Hope I've been enlightening!

dirt_cheap_fleetwood
01-22-09, 11:27 AM
Just drive good and easy. On the highway, just do the speed limit. On my Fleetwood I get about 2-3 mpg less driving at 75 than I do at 65. You have to remember that these cars were built back when the national speed limit was 55 so they are not designed to do much over 70. Also, try to hit the lights like Brougham 91 said. Remember, every time you hit the brake pedal you are wasting the energy (gas) that it took to get up to that speed. Theoretically if you never hit your brakes in stop and go driving (coast to a stop) you would get the same mileage as if you were on the highway because although it takes a lot of energy to get the car going none of it goes to waste from braking.

Also keep your car tuned up and working right. Make sure you have a good air filter and that your ignition system is working properly. Keep the oil changes up to date because dirty, gummy oil will have an effect on mileage as well.

jey
01-22-09, 01:20 PM
Yes it's the stop and go that really ruins gas mileage. I rented a Pontiac G5 and drove it only through rush-hour traffic and averaged 22 mpgmpg. It was getting 33 when I was just on the highway. Hypermiling is even more beneficial on a big car than a econobox - the difference between 17 and 13 mpg is huge - who cares about improving 30 mpg to 34.

Another tip is don't idle your car for a long time to get it "warmed up" - just drive gently. The engine is most wasteful when cold - better to get going and warm it up faster.

At high speeds the aerodynamics do start to count against your gas mileage significantly. I found I could still get 24 mpg when averaging 75mph, but 80+ it dips to 20 or worse.

dirt_cheap_fleetwood
01-22-09, 03:04 PM
Another tip is don't idle your car for a long time to get it "warmed up" - just drive gently. The engine is most wasteful when cold - better to get going and warm it up faster.

Oh, forgot about that one. An engine is horribly inefficient when it is cold. When you start it up just wait until the choke turns off and then you can drive it easy until the engine is fully warmed up. Also, if you have to make multiple trips, go to the furthest destination first. This will let the engine fully warm up and it will stay warm as you stop at each destination on your way home.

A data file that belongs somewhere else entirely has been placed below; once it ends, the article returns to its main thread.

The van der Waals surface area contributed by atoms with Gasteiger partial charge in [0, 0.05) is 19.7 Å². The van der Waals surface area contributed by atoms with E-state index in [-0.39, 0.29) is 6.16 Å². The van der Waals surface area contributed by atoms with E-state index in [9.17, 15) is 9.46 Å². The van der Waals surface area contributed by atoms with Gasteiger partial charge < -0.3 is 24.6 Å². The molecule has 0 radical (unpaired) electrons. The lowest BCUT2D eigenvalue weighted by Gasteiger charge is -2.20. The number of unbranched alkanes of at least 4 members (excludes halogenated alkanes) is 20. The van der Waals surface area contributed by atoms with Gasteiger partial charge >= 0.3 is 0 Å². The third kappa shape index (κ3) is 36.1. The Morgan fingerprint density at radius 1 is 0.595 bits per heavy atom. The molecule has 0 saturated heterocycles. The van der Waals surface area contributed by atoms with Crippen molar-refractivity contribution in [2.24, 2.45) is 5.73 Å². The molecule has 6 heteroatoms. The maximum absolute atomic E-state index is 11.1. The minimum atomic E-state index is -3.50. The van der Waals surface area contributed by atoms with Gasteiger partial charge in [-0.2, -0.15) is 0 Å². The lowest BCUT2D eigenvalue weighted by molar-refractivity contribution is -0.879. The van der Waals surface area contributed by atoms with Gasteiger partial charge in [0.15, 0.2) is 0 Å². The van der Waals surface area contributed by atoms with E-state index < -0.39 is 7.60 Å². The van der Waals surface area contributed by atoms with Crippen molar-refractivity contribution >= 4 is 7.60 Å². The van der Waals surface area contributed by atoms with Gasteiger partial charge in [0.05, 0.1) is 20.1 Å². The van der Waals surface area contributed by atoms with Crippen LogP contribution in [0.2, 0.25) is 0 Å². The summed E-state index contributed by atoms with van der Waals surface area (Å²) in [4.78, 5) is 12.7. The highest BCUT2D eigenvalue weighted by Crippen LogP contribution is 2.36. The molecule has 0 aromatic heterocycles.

My_favorite_Brougham
01-22-09, 03:48 PM
Make sure you have good spark plugs. Soiled ones cause less combustion, less power, and more gas burned/wasted due to a rich mixture. I replaced some 10 year-old plugs in my grandmother's car and it gave it a significant power boost - so much that you don't need to floor it anymore to get somewhere.

Also make sure you have a good thermostat. I have 1983 Oldsmobile with the same engine as yours, and the thermostat is stuck open. Consequently the engine never warms up, and I'm getting several mpgs less than I did before.

sven914
01-22-09, 09:17 PM
Oh, forgot about that one. An engine is horribly inefficient when it is cold. When you start it up just wait until the choke turns off and then you can drive it easy until the engine is fully warmed up. Also, if you have to make multiple trips, go to the furthest destination first. This will let the engine fully warm up and it will stay warm as you stop at each destination on your way home.
They are right that a cold engine is inefficient, and you should not let it idle for extended periods, but driving around with a cold engine wastes more gas than letting the engine warm up. Also, over time, driving a cold engine will ruin it. With my 89 Brougham, with a .307, when I start it, the first thing I do is turn on the defoggers and then hit auto, to get cold air blowing out of the floor vent. As soon as warm air comes out, the engine is warm enough to be moved.

Some other things you can do are using Gumout, with Regane fuel system cleaner, changing all dirty filters (including fuel filter and transmission filter), check for correct vacuum line routing (make sure there are no air leaks), make sure the engine is mechanically sound (have it re-timed, repair any leaking gaskets) and keep to a regular maintenance schedule (including replacing plugs/wires, flushing and/or changing all engine, transmission, and differential fluids, and have the chassis properly lubed). Doing this allows me to go an average of 2 weeks between fillups, and obtain an annual fuel millage of 16mpg (highway/city), and I let her idle for 15 minutes every morning.

csbuckn
01-22-09, 11:54 PM
Its getting deep in here. Other things...replace OLD vacuum hoses, not just the ones that are obviously bad...cap, rotor, wires and plugs...keep your oil up to date...no drag in suspension(get an alignment)...and if you got the know how or money, rebuild the carb.